Its a bit like a "5.56 vs 7.62" question, but not...

Discussion in 'Shooting, Hunting and Fishing' started by Yeoman_dai, Jun 19, 2010.

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  1. Yeah, well, i'm curious - .177, or .22 in an air rifle. I've decided on the rifle already, 12 ft/ibs Air Arms TDR, the question is about the calibre.

    So, which one? My usual game will be pigeon and rabbits, with the occassional corvid.

    So, learned ARRSE shooters, advice welcome!
     
  2. Same difference seen as all air weapons in the UK are limited to 12 FtLbs.

    .22 not as flat but more impact, .177 flatter trajectory less impact and longer range so good for target shooting.

    .177 not recommended for vermin kill as it probably won't at range (for an air rifle).

    Air Arms is an excellent choice by the way. I have 2 that should be looked after a lot better than I do but they never fail to be reliable and accurate. One of them is a .22 lever, one is a .177 gas operated and both have to be aimed in totally different ways due to the totally different characteristics of the pellets.

    Unless you go on the internet of course and buy the bits from the US that jack the power up to FAC level, which all Air Arms rifles can be due to them being built for the US market as well.

    But that would be naughty and illegal and if a Policeman ever turned up with a chronograph, you would go to jail.
     
  3. There are a few .20's kicking around, which is supposed to be a nice compramise between the better accuracy of .177 and the impact of a .22.... Pellets are a bit more expensive though!
     
  4. .22 would be my preference. I take it you are not allowed to use a firearm?

    Tam
     
  5. A lot of the experts seem to use .177 and a heavy-ish pellet, but I don't think there's that much in it at UK legal power levels.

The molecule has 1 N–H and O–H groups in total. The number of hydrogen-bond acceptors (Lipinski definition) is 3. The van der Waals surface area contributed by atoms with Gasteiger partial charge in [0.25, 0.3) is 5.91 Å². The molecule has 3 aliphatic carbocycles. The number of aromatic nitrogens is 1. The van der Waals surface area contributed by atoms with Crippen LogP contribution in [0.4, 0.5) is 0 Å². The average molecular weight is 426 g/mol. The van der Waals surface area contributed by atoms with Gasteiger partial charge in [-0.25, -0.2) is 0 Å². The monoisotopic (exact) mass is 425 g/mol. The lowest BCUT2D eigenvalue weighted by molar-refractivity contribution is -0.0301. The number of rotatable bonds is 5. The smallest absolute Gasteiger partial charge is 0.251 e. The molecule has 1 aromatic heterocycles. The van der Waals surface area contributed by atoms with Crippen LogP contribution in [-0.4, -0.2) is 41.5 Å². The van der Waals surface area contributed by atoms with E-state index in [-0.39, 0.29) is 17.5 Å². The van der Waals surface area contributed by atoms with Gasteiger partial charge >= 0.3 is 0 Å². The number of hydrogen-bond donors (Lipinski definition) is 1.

Try looking at this site (and perhaps asking them, if there isn't 200 other threads doing the same):

    http://www.airgununiverse.co.uk/forum/
     
  6. Porridge_gun

    Porridge_gun LE Good Egg (charities)

    Air guns are for girls
     
  7. if you can shoot .177 if you cant stick with the rest of the sheep and get a .22

    Dave
     
  8. I have a Shotgun license and i'm squared away on that front - I've felt the urge to spend some hard earned on a airgun as it is more suitable sometimes than a firearm.

    Long term plan is, when i've sorted my life out to get a FAC and then upgrade the rifle to FAC standards... which is why i'm currently thinking .22
     
  9. Both .177 & .22 will kill airgun quarry at airgun ranges, it's all about putting the pellet into the kill zone.

    I have an AA S510 in .177 that I use for rabbits and pigeons and a FX Verminator in .22 for rats and ferrals.

    One point about upgrading your TDR to FAC. I believe you will only get up to 20 shots (maybe less). Should be ok for a general rabbit hunt but for lamping or ratting you may find that it is not enough (cue having to take your bottle/pump with you to refill).

    Regards,

    Q.
     
  10. .177 You need penetration and in this case the 177 will penetrate better and have a slightly flatter trajectory. I think I wrote something up on arrse on the topic before once.
     
  11. "Long term plan is, when i've sorted my life out to get a FAC and then upgrade the rifle to FAC standards... which is why i'm currently thinking .22"

    Well, .22 calibre would be best placed for future upgrade to a FAC standard rifle. As long as the frame etc could cope with the boost in pressures that would entail.

    Tam
     
  12. If you are getting an FAC just buy a .22 rimfire. It does what an air rifle does but with a lot less effort and with much better performance all round.

    Only reasons for using an FAC air rifle would be very specialist jobs such as shooting out pigeons in tall warehouses etc. Even then, CB/ BB caps etc for .22 rimfire are available.
     
  13. Cutaway

    Cutaway LE Reviewer

    And the weekend prize for not reading the post goes to...
     
  14. Stowage of ammunition may be a problem - I would think you need the mother and father of all gun-safes if you are keeping rounds at home. If kept in a gun-club, there is the problem of going to the trouble of fetching them and transporting them to wherever one is doing the shooting.

    IMHO, PC Plod will be cracking down heavily on this issue after Derek Bird went on his shooting spree in Cumbria.

    Pellets for air-rifles are a tad less risky for home storage, I think.

    Tam
     
  15. Nurse! Nurse!